The questions that the Blue Book tells investigators to ask about computer hardware and software systems continue to be valid and are asked by inspectors and auditors today for systems operating in regulated environments. (3)

 

In February 1983, the US Food and Drug Administration (FDA) published its first guidance focused on the accuracy and trustworthiness of computerized systems in pharmaceutical manufacturing. It provides guidance to inspectors for how to examine computerized operations and gives a list of questions to be asked that (your validation package) should be able to answer.

  • Do the program and hardware match the assigned operational function? (Documented and management approved system requirements)
  • Have operational limits been identified and considered in establishing production procedures? (SOPs and Work Instructions)
  • Have test conditions simulated “worst case” production limits for hardware and software? (Range, Logic, Limits, Stress, and Negative tests)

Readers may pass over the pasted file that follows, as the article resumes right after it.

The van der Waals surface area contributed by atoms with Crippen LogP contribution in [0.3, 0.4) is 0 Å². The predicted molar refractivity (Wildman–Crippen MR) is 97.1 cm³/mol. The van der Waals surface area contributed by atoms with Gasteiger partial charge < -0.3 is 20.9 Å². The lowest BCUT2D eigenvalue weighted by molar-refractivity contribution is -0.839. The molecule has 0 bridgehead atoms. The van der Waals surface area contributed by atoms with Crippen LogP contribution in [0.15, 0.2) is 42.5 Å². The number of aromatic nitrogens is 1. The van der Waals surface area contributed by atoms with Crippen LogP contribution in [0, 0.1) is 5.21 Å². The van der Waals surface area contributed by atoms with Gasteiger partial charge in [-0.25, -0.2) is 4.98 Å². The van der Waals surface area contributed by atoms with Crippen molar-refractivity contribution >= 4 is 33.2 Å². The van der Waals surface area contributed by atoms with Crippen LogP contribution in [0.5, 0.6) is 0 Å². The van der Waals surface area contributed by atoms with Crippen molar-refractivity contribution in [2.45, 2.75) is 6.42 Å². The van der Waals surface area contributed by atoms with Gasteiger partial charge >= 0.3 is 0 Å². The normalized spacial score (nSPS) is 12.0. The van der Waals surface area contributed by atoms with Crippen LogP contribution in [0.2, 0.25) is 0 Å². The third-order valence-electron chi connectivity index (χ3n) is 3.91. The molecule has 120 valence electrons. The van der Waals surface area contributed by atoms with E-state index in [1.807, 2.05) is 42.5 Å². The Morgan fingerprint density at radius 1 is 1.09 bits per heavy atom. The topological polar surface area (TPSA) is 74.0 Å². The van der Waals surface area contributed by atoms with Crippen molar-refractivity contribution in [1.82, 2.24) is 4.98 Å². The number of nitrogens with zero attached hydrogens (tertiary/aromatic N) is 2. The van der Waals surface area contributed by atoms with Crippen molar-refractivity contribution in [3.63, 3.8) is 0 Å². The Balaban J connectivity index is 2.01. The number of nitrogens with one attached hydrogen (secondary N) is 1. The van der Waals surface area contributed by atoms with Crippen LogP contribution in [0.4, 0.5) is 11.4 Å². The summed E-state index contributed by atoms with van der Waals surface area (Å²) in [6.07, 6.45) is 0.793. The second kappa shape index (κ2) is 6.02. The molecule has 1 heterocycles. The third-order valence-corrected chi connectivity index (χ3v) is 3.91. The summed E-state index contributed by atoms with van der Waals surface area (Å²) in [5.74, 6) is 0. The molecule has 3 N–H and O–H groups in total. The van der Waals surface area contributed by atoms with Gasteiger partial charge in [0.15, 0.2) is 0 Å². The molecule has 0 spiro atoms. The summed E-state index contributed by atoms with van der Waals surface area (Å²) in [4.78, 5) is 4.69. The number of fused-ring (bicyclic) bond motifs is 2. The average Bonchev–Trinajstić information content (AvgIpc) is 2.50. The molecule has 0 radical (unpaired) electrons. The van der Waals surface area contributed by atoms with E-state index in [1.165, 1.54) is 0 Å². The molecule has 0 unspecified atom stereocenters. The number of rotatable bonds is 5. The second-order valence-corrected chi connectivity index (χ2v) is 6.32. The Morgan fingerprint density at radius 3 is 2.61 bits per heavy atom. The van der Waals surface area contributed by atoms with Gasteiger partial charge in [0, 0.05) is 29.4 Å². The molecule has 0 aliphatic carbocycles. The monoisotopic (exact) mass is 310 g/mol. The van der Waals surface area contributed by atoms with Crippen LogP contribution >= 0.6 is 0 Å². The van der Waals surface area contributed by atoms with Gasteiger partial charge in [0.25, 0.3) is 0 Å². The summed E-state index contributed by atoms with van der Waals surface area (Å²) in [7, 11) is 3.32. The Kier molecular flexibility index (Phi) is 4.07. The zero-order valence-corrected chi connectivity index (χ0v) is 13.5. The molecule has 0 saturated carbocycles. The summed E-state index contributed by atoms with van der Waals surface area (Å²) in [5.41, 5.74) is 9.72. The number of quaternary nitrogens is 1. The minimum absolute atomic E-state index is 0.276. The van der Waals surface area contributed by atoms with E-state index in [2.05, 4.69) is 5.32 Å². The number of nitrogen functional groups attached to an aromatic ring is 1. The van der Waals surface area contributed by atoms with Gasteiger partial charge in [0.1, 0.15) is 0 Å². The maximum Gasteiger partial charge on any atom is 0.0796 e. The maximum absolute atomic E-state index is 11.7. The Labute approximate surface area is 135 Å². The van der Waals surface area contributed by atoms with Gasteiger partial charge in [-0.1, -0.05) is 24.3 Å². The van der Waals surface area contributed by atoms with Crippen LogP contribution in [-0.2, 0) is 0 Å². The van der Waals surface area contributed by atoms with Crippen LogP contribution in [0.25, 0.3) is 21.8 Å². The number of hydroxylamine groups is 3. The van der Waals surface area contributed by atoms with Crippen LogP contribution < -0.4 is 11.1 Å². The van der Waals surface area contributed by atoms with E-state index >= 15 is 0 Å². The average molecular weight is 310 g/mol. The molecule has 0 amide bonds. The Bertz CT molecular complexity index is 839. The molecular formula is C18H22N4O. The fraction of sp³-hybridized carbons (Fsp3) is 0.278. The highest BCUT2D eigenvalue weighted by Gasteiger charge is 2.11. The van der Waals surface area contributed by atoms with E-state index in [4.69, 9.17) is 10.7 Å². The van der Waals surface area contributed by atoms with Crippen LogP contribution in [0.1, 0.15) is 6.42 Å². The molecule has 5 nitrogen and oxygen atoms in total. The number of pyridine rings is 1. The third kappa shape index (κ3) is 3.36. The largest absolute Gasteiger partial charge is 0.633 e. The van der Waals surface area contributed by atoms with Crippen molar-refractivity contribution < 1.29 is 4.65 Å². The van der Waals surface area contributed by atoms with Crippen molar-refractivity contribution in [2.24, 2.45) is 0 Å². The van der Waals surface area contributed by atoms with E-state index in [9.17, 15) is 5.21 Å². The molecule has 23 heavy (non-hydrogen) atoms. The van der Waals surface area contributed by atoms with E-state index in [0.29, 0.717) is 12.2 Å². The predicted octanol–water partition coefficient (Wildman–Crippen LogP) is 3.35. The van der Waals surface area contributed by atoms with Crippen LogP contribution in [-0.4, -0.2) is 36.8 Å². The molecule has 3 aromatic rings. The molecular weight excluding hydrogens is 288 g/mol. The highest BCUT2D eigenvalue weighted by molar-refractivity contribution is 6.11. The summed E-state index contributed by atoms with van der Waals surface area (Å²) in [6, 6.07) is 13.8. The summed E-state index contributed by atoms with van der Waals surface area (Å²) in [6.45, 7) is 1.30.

• Have tests been repeated enough times to assure consistent reliable results? …In general at least three separate runs should be made. (Test Plan approach & test run documents)
  • Has the software and hardware validation been thoroughly documented? (Supplier’s OQ/ Installer’s IQ/ Users’ PQ packages)
  • Are systems in place to initiate revalidation when program and/or hardware changes are made? (Change Control SOP, Forms, Disaster Recovery Plan & DR Testing)
  • How often and in what way are computerized operations being monitored? (IT infrastructure management tools, Software supplier update/bug fix process, User’s work process change)
  • What kind of input and output are being sent over a network? What is the identity and location of establishments interacting on the net? What are the security measures used to prevent unauthorized access and data corruption? What is the extent and nature of monitoring and controlling activities exercised by remote online establishments? (Logical security Policies, SOPs, WIs, Firewalls, Antivirus software)

Next Month: Auditable Formal Testing Practices

Testing without formal documentation is meaningless for audit and inspection purposes and a waste of precious resources for GXP systems. (89)